Indiana 4th Grade Student Banks With Side Hustle

Learn how this 10-year-old makes thousands on top of being a student.

Indiana 4th Grade Student Banks With Side Hustle (Getty Images)

Many people remember what they were doing on school nights when they were in the fourth grade. It may have been homework or potentially holding off the homework, but one student stands out for working on something else. 

Each morning, Jacob Heitmann begins his day by having breakfast before heading to the family’s computer in the basement to check if there are any orders for his 3D printing business. If there are, he reviews the design requested, with his favorite being a rainbow plastic skull, and sets his 3D printer to work. Despite most prints taking at least two hours to complete, the machine operates while Heitmann attends his fourth-grade classes, managing his time efficiently, as the 10-year-old from Indiana explains,  according to CNBC.

Since January, he has generated over $1,700 in revenue by selling 3D printed toys to his classmates through his website and on his Etsy shop, according to documents scrutinized by CNBC Make It. Many of his creations are priced below $20, and he dedicates approximately three hours daily to his side hustle.

“I’ve always wanted to sell stuff to people,” he shared. “It’s fun, setting up a listing and deciding how much to charge for it … It makes me feel like a big business guy.”

Heitmann successfully persuaded his parents to purchase his first 3D printer, a $300 “Ender” model from Creality, for his birthday last July. Despite its limitation of printing one color at a time, He convinced them by touting it as cutting-edge technology that could change lives, he recalls with a laugh.

Armed with his printer, he immersed himself in YouTube tutorials, enrolled in lessons on, and appealed to his parents for a second device — a Bambu Lab P1S multi-color printer, currently valued at $949.

Santa Claus granted his wish for the new printer as a Christmas gift, as confirmed by Heitmann’s father, Chris.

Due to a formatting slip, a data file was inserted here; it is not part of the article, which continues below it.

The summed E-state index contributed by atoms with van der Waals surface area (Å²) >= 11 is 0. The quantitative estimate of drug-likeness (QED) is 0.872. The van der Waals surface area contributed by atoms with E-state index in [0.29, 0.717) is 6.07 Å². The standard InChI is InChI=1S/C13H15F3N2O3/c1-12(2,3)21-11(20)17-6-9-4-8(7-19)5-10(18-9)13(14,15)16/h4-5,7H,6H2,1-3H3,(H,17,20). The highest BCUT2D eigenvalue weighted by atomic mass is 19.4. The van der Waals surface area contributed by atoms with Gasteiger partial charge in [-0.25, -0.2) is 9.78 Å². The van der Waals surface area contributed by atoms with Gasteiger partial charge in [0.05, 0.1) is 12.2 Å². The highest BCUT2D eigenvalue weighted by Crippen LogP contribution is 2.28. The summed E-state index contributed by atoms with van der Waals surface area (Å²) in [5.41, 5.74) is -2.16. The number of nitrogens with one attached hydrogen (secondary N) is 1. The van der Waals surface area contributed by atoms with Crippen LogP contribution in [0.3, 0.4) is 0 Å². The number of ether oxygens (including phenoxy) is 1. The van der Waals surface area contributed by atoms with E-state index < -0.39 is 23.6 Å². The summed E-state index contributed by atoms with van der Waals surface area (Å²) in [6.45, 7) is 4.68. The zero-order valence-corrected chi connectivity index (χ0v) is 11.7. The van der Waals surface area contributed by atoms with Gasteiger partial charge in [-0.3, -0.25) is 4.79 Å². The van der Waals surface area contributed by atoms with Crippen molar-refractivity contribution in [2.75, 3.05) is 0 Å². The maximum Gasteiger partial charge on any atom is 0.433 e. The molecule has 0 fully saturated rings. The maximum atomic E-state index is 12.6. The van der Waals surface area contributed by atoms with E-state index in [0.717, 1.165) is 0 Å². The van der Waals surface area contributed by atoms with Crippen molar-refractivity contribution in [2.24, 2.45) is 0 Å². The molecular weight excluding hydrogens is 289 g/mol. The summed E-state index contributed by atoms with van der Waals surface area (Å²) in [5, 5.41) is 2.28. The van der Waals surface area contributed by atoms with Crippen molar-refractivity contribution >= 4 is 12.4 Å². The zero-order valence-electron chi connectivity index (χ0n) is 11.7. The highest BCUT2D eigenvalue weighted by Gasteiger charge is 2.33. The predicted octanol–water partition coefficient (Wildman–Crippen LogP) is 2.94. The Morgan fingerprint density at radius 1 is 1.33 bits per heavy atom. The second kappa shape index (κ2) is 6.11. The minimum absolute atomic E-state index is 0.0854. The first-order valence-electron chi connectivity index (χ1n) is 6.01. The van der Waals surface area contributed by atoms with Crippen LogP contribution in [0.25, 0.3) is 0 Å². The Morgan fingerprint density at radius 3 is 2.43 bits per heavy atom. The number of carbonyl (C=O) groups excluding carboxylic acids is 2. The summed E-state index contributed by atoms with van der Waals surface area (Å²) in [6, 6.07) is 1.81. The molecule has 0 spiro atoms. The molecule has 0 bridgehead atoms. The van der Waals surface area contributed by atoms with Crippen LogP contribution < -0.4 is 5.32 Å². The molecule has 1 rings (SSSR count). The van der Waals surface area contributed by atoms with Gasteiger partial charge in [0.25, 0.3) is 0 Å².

Heitmann’s entrepreneurial journey began early. At nine years old, he approached his grandfather — who owns a printing promotion company — to collaborate on producing T-shirts and sweatshirts featuring the logo of his YouTube channel, initially started under his father’s name for Roblox and Minecraft content.

Although he established a website to market the apparel, he admits he didn’t invest sufficient effort into that venture. He sold a maximum of 20 units before replacing the listings with his 3D-printed designs. He officially launched his Etsy shop, under his mother’s name, in February, after being advised by teachers, alongside his friends who also own 3D printers, to refrain from soliciting sales in class.

In April, Heitmann was commissioned by a family friend to create 12 11-inch replicas of the Chase Tower in Chicago for a retirement party. Initially pricing each piece at $20, heeding his father’s advice, he revised the rate to $45 to cover labor costs, considering that each model required nine hours to print.

At the new price, he accrued $540 in revenue — funds earmarked for college savings or the acquisition of another 3D printer, he revealed.

However, amidst the successes, Heitmann is grappling with the challenges of expanding his side hustle. Since the retirement party, he has received six orders for more Chicago skyline replicas from attendees. These custom requests are pending, though there might be delays as his schedule is occupied with academic assignments and sports commitments. Additionally, his parents require him to activate vacation mode on his Etsy store whenever they travel, further complicating his availability.

“He hasn’t had time to accommodate requests for other buildings,” remarked Chris, Heitmann’s father. “Between school, training for his future spot in the MLB, and his 8 p.m. bedtime, he just doesn’t have the time.”

Noumaan Faiz, (he/him) is a journalist and entertainer from Corona, CA who covers culture and entertainment.

Edited by Nykeya Woods

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